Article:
People can honestly think what they want. I strive for happiness everday. Life is too short to be obsessed about others thoughts and opinions. Do whatever makes you happy long as it doesn't infringe on others.
      • x 3
    17. I suffer with depression, ptsd and bpd too... Seeing your post just makes me feel a lot...
      My dolls help me a lot in mental health too, sometime just don't want to stay with other people but dolls.
      I used to draw a lot, but after I have ptsd and depression, I can't even continue my passion in drawing... but spending much more time with my dolls, and motivated to search for how to sew clothes, how to do customize make up and so on!
      current interest is learn to make my very own bjd c:
      they really mean a lot to me...
      • x 1
    18. I've got a good chunk of mental and physical health problems, one of which would be binge spending due to borderline personality disorder, when... you like really expensive dolls but are on a fixed income ..... it's not the best combination some times. And then on top of that when the depression gets pretty fierce I just start executive dysfunctioning all over the place which leaves me with a bunch of not finished doll projects. I'm currently looking at like needing 12 face ups, 8 bodies, a bunch of clothing and a bunch of shoes too. I'm just glad in theory I can make the wigs..... tho actually finding the time and energy for it.... I'll get back to you on that one when I find it. They help me be creative but.... they are almost druglike if I don't watch myself.

      ...not to mention going from being way more able bodied physically to now not even able to lift my heaviest doll cos she's a Lusion and I don't have the physical strength to do so... it can really impact my mental heath some days.
      • x 2
    19. I was diagnosed with Autism when I was in elementary school. Part of my experience with it is a fascination with objects, and emotionally attaching to them far more than a neurotypical person might. This also gives rise to some hoarding tendencies which I have to be aware of, and to top it all off I have chronic depression and anxiety.
      My dolls are a wonderful creative outlet and a release from the stresses of my life but I have to be mindful as well. Because my love of objects and collecting can easily give rise to hoarding I can't get carried away. I kinda did this year with all the dolls I ended up purchasing. I've made a commitment not to get anymore this year and mostly just make stuff for the ones I have.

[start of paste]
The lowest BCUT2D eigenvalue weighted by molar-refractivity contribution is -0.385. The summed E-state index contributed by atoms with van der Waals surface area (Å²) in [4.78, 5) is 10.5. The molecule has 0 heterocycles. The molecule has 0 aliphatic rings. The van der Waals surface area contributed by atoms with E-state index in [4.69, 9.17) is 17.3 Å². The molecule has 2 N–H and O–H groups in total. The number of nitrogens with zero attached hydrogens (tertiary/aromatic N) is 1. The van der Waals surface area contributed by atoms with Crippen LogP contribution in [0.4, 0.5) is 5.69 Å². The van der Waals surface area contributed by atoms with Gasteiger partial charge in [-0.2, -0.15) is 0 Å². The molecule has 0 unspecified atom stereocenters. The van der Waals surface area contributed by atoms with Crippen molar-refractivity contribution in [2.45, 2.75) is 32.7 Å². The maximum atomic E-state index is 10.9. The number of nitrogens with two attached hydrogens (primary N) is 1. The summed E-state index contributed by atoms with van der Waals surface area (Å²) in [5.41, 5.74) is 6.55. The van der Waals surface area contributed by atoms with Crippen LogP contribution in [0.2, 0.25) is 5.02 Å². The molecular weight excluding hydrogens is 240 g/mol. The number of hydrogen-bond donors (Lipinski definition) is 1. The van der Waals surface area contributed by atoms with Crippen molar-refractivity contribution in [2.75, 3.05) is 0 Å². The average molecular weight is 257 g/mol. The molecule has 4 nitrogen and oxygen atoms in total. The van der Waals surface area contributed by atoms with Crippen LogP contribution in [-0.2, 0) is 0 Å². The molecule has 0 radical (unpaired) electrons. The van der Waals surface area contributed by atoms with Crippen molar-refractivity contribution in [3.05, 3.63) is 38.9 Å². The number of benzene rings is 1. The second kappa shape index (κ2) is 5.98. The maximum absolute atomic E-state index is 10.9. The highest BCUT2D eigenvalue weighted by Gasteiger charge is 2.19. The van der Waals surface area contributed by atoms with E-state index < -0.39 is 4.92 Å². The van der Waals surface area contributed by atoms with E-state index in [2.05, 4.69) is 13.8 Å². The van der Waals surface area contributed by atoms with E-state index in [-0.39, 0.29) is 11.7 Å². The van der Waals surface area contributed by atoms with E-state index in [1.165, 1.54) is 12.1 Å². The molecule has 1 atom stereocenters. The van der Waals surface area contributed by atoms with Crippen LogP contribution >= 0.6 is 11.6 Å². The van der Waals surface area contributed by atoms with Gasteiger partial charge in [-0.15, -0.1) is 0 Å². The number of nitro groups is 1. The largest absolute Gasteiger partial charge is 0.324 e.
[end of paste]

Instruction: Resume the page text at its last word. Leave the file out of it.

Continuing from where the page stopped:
I walk a bit of a tightrope where they are concerned. They are helpful, and relaxing but if I dip too far the other way I could end up in an unhealthy situation because of my love for them. Even with this balancing act I don't see myself getting out of the hobby though. I'd have this same issue with any hobby really.
      • x 3
    20. I found mine to be very helpful during my lowest moments in the last two years of high school. I had severe depression and an anxiety disorder that grew into agoraphobia. So, obviously I was spending a lot of time home alone, isolating. I was so lonely and at times I thought it was going to consume me, but I couldn't bring myself to go outside and my friends didn't understand what I was going through so they left me. In all fairness they were going through their own various hardships so I don't blame them. I had my dolls to keep me company though and be my friends in my time of need while I went through my recovery process. They were my companions and my escape into a world without all of the things that held me down. Depression stripped my love of painting and illustration from me, even today I have a hard time feeling "good enough" when I pick up a pencil, but my dolls were there as my creative outlet and helped me get my feet wet again after being out of the art game for so many years. I'm now healthy but I still reach for my dolls after a rough day at work or when I get a little moody at a certain time of the month and need a little bit of comfort.
      • x 3